The cause of their secondary motions differs no less from those which appear to us although much more intricate. Besides the many inequalities existing between ourselves and all six planets, Saturn, Jupiter, Mars, the Sun, Venus, Mercury, they have three others that occur; namely, two of longitude, one diurnal, the second through the cycle of 8 1/2 years and the third of latitude through a 19-year circuit. The Privolvans' centers have the Sun at noon more than their other counterparts whereas the Subvolvans have it less than if the Sun rises. Both are of the same opinion that the Sun inclines towards the Subvolvans for a few minutes, back and forth from the ecliptic and then among those fixed stars. These variations, as I have said, are restored in the space of 19 years into their former marks. This wandering takes hold of the Privolvans somewhat more, somewhat less of the Subvolvans. Although the Sun and the fixed stars are set to fall equally around Levania by its first motion, yet the Sun increases for the Privolvans at midday but nearly nothing beneath the fixed stars. At midday the Sun appears very swift for the Subvolvans although the contrary is true about the middle of the night. As a result, under the fixed stars the Sun is seen to make certain leaps as it were, separate ones for each individual day.
The same is true on Venus, Mercury and Mars, but on Jupiter and Saturn they are almost imperceptible.
Yet every day's motion is not even the same each day at similar hours. However, it is sometimes slower with the Sun than with all the fixed stars, yet faster in the opposite part of the year at the same hour. This lassitude goes back and forth through the days of the year in such a way that it now occupies summer then winter which feels the swiftness in another year. All this occurs in one absolute cycle through a little less than nine years. The day becomes longer than the night (by a natural slowness, not as we have it on Earth by an unequal section of the orbit of a natural day).
Though the slowness falls upon the Privolvans in the middle of the night, it accomplishes its deviation before another day; if, on the other hand, it is completed during the day, then night and day are equal because it happens once in 9 years. This is completely changed for the Subvolvans.
Such characteristics are found common to both hemispheres.
Concerning the Privolvan's Hemisphere
What belongs separately to each hemisphere is the great diversity between them. Not only the presence and absence of Volva display quite dissimilar spectacles, but these common phenomena themselves differ so greatly here and there in their effects that one could perhaps more correctly call the Privolvan hemisphere intemperate the Subvolvan temperate. The Privolvans' night lasts 15 or 16 of our days, terrible with never-ending shadows, as are our moonless nights. The rays of the Volva never light upon them. For this reason everything becomes stiff from the ice, the frost and from the sagest and most powerful winds. One day ensues, 14 of our days long, or a little less than that in which the Sun appears larger. The Sun is slow under fixed stars and there are no winds. Then, it becomes intolerable hot. Thus for the space of one of our months or of one Levanian day and in one and the same place, the heat becomes 15 times hotter than our Africa, and the cold, unbearable.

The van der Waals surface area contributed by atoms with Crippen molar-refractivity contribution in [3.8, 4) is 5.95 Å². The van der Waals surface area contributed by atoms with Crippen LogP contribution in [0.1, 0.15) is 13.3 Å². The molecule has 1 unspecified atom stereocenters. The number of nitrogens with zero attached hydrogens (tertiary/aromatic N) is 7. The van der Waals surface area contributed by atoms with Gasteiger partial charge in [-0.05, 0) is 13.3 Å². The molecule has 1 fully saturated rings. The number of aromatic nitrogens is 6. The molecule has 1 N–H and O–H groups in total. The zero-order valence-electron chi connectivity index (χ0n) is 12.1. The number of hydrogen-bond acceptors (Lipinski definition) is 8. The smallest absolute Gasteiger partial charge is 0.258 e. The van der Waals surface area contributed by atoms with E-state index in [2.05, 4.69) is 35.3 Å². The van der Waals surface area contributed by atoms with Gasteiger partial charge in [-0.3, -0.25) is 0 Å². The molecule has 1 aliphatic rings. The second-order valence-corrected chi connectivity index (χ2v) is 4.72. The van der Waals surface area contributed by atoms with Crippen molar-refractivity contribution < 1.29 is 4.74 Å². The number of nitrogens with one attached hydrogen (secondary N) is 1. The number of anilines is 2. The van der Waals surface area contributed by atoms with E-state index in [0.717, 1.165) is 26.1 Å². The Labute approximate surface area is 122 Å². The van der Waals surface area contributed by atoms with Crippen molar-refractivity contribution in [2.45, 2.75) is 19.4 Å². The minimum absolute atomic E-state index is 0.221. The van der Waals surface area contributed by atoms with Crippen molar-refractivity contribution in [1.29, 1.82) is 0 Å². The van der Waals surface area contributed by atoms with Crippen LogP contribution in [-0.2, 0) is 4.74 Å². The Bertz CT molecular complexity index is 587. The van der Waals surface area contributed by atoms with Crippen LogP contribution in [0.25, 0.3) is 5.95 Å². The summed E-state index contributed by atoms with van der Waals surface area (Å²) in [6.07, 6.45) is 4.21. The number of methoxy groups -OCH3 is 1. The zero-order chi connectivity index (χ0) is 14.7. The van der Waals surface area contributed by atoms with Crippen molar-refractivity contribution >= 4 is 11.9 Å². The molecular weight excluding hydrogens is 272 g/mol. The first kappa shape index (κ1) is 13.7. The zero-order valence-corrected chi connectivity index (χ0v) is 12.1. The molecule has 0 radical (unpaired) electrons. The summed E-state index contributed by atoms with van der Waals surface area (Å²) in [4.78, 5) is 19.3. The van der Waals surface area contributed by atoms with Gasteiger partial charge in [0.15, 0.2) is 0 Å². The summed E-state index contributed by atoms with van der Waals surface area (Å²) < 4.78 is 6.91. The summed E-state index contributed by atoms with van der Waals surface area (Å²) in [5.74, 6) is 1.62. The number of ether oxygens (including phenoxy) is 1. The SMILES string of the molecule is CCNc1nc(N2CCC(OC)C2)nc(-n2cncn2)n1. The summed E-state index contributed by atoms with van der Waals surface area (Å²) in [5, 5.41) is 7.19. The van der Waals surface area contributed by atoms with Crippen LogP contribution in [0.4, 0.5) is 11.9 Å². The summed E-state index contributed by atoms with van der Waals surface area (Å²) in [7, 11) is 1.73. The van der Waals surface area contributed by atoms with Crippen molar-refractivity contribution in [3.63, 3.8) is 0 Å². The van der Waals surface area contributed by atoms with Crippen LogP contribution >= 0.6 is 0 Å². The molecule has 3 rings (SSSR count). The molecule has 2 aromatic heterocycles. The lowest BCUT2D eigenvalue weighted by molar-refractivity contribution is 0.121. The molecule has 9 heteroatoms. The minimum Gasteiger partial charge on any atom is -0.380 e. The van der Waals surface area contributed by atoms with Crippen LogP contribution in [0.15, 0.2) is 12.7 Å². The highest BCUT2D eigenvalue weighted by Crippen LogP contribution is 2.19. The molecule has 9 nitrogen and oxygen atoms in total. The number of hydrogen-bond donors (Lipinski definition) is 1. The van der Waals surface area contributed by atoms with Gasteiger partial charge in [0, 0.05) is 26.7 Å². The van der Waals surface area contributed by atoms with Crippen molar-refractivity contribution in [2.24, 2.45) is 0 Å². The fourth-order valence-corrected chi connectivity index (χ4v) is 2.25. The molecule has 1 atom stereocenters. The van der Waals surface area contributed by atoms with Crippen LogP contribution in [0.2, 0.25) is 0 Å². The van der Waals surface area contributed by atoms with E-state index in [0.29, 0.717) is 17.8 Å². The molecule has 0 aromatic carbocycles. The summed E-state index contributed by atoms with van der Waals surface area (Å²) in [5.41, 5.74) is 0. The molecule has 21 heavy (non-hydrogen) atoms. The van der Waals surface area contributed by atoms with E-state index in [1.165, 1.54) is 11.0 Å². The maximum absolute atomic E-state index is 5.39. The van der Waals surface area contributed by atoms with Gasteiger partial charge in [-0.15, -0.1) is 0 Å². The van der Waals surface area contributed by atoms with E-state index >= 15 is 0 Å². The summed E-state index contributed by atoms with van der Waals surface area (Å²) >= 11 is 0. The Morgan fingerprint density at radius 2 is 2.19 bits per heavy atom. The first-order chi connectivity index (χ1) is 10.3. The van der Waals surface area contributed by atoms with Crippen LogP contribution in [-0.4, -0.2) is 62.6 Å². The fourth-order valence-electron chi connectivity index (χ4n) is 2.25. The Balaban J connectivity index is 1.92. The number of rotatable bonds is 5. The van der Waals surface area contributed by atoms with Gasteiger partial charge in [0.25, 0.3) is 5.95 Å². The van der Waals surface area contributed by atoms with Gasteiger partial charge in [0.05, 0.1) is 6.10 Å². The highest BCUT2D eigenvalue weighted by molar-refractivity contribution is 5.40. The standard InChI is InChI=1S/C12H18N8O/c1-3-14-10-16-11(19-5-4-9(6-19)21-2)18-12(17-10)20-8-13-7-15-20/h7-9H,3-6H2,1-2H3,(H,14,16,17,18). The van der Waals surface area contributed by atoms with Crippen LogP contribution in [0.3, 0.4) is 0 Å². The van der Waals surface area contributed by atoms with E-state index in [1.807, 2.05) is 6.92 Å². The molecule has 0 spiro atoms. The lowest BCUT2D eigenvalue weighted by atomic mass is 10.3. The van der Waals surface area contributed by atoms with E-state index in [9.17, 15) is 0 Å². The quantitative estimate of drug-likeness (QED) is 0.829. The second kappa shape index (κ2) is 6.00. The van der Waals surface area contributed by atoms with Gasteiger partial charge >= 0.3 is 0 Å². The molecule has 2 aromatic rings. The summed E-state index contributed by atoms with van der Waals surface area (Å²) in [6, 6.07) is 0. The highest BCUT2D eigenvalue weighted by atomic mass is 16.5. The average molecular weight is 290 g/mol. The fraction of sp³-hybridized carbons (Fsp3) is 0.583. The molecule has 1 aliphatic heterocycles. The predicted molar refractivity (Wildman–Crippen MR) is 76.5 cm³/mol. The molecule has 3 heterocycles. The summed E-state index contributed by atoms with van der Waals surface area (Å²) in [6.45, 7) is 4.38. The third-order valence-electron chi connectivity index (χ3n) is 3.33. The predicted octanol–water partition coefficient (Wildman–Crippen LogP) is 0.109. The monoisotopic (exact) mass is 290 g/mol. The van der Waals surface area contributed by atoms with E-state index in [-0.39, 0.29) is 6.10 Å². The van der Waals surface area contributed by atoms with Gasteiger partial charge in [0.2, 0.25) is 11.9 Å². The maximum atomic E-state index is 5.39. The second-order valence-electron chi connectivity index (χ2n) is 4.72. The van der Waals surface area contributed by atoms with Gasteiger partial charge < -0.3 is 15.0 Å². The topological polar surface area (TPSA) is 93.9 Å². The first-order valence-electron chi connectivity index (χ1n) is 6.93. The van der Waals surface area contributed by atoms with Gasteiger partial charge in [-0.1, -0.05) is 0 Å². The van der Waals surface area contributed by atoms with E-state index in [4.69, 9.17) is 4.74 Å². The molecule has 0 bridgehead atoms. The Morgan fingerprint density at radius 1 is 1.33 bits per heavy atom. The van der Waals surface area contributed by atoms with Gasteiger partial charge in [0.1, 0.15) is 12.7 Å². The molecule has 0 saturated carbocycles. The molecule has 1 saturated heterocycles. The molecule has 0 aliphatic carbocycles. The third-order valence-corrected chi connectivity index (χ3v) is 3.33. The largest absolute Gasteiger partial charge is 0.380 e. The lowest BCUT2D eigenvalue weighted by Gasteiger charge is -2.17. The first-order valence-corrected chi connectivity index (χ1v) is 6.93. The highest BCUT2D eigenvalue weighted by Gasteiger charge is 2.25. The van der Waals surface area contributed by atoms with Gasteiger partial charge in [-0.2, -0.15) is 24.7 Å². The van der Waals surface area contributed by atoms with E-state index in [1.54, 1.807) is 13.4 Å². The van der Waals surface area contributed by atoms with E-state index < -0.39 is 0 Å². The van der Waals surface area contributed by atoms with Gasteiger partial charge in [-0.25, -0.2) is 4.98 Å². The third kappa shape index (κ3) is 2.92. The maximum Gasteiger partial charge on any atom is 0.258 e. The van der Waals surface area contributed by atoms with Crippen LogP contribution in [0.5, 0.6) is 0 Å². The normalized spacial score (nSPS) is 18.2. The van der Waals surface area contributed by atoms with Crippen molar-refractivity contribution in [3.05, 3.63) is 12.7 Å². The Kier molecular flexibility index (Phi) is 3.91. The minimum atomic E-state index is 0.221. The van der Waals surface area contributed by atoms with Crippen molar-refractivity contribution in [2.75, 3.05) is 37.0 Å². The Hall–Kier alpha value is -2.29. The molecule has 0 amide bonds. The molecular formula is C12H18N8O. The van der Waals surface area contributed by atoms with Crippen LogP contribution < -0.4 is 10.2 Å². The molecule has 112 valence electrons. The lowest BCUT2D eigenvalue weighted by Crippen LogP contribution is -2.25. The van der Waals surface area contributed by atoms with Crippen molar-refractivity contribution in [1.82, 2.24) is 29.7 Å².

Especially should it be noted that the planet Mars is sometimes observed by those in the central parts of the Privolva at midnight and for others at the beginning of their own night, as almost greater than double what we see.
Concerning the Subvolvans' Hemisphere
As I cross over to this hemisphere, I begin with its frontiersmen who inhabit the divisor circle. Particular to them is the fact that they observe the digressions of Venus and Mercury from the Sun as much greater than we do. To these same people Venus appears at certain times as greater than double our view of Venus, especially to those who live at the North Pole.
The most pleasant of all occupations on Levania is the contemplation of its Volva. Levanians enjoy the sight of their Volva as we do our Moon which the Privolvans lack completely because they are deep within. Because of their Volva's perennial present this region is called Subvolva just as the rest is called Privolva because it has bee deprived of the view of its Volva.
When our Moon rises full and goes over distant homes, we Earth-dwellers see it as equal to open circle of a large wooden keg. When it rises to the middle of the sky, the Moon brings to mind something like the form of a human face. The Subvolvans see their Volva in the middle of their own sky. (The Volva takes this position for those who dwell in the middle or the navel of this hemisphere) with a diameter a little less than four times longer than our Moon to us so that if we set up a comparison of disks, their Volva's surface is fifteen times greater than our Moon. To those whose Volva continuously cleaves fast to their horizon, it appears in the shape of a distant fiery mountain.